Ireland, which never had the knowledge of God, but up till now always adored idols and things unclean — how are they now made a people of the Lord, and are called children of God? The sons of the Scots and the daughters of their chieftains are seen to become monks and virgins of Christ.—St. Patrick
Our family wears green on St. Patrick’s Day or else we answer to the lady of the house. Her March 17 excesses have included making perfectly good food unpalatable with green dye. Sometimes I think my dear Irish wife’s blood must run emerald.
I wonder what Patrick himself would make of the shenanigans that mark his feast day in the United States. Would he be comfortable with the festivities of his annual commemoration? Would he wear a shamrock? wield a shillelagh? dance a jig? recite limericks? eat green food and drink green beer?
I will not say that Patrick would not enjoy all that hoopla. After all, historians call him the first true Irishman. So we can expect that, like his compatriots, he knew how to celebrate. Perhaps, however, Patrick would like to see us enhance his day of remembrance with some specifically Christian customs, as many do in Ireland. Like taking time out to pray or to study the Bible or to share a word of faith with a neighbor. For prayer, study and evangelism were the real hallmarks of his life.
Patrick first came to Ireland as a slave in 405, when raiders tore him and many others from their homes in Roman Britain. For six years, near a mountain in northern Ireland, Patrick herded swine for his pagan master. In his Confession, he says that his bondage was a time of spiritual strengthening. “My love and fear of God,” he said, “increased greatly, and my faith grew and my spirit was stirred up.” He spent his days and his nights praying. “Before dawn, in snow and frost and rain, I used to be aroused to prayer,” he recalled. “Nor was there any tepidity in me, such as I now feel, because then the spirit was fervent within me.”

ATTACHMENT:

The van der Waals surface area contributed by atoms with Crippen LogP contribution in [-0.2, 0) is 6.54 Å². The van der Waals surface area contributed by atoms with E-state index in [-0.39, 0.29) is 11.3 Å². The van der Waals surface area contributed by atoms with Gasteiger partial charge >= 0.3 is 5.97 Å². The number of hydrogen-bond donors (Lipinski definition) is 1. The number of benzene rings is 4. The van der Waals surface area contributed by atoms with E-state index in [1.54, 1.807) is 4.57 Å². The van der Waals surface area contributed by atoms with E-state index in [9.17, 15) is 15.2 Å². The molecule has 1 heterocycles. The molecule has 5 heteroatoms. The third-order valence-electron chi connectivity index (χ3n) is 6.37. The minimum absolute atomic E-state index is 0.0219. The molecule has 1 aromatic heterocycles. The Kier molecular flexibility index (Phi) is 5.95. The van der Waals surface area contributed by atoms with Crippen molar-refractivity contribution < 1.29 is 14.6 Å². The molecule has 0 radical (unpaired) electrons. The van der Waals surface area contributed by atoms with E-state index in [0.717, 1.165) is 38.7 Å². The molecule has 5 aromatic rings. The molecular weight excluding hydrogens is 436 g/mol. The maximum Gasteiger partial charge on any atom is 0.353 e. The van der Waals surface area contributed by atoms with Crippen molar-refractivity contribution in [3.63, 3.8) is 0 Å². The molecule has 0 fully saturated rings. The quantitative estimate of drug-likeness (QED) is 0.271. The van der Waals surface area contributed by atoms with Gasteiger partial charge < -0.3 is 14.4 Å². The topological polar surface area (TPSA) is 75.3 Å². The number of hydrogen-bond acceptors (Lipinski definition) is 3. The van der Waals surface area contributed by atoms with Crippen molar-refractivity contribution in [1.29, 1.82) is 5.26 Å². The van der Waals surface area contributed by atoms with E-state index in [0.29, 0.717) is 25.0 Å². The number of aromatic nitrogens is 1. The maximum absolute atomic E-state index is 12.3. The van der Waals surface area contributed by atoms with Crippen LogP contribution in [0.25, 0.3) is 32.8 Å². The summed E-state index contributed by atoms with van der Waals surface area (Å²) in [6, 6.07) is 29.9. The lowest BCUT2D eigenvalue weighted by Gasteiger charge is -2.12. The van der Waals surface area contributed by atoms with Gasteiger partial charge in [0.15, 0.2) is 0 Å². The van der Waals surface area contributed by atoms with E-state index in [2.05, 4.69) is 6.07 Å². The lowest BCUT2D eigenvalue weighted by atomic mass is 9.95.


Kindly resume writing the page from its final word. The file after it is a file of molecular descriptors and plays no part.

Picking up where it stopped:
One night Patrick heard a heavenly voice in his dreams that revealed he would soon return to his homeland. Later on, the voice spoke of a ship 200 miles away that would carry him to Britain. Patrick fled from his master and walked the long distance to the boat. When he arrived, the captain at first refused to take him. After Patrick prayed, however, the captain reconsidered and gave him passage.
The ship reached shore in three days. Then Patrick and the sailors trekked for a month through rough terrain. When their food ran out, the shipmaster challenged him to pray to his God for help. “Turn earnestly,” said Patrick, “and with all your hearts to the Lord my God, to who nothing is impossible.” Just then a herd of swine appeared on the road, and the pigs soon became a hearty barbecue. Until Patrick left the seamen a month later, they did not lack for food or anything else.
Patrick was about 22 years old when he rejoined his family. They welcomed him warmly, hoping he would never again leave them. But that was not to be. He soon received dreams that urged him to return to Ireland. “I heard,” he wrote “the voices of those who dwelt beside the wood of Focluth, which is by the western sea. And thus they cried, as if with one mouth: ‘We beg you, holy youth, to come and walk once more among us.’” Patrick understood that God was calling him to take the gospel to Ireland. In fact, to become the apostle of Ireland.
Patrick went to France, where he worked for 21 years preparing for his mission. Establishing the Christian Church in Ireland would require many things. He would have to be ready to proclaim the Good News to a pagan people. He would have to be able to provide for the Christian formation and care of his converts. Wherever he founded communities, he would need to recruit and train a native clergy and build and equip churches. Above all, he would have to possess the strength and savvy to overcome the resistance of the druids, the priests who used magic to dominate the Irish.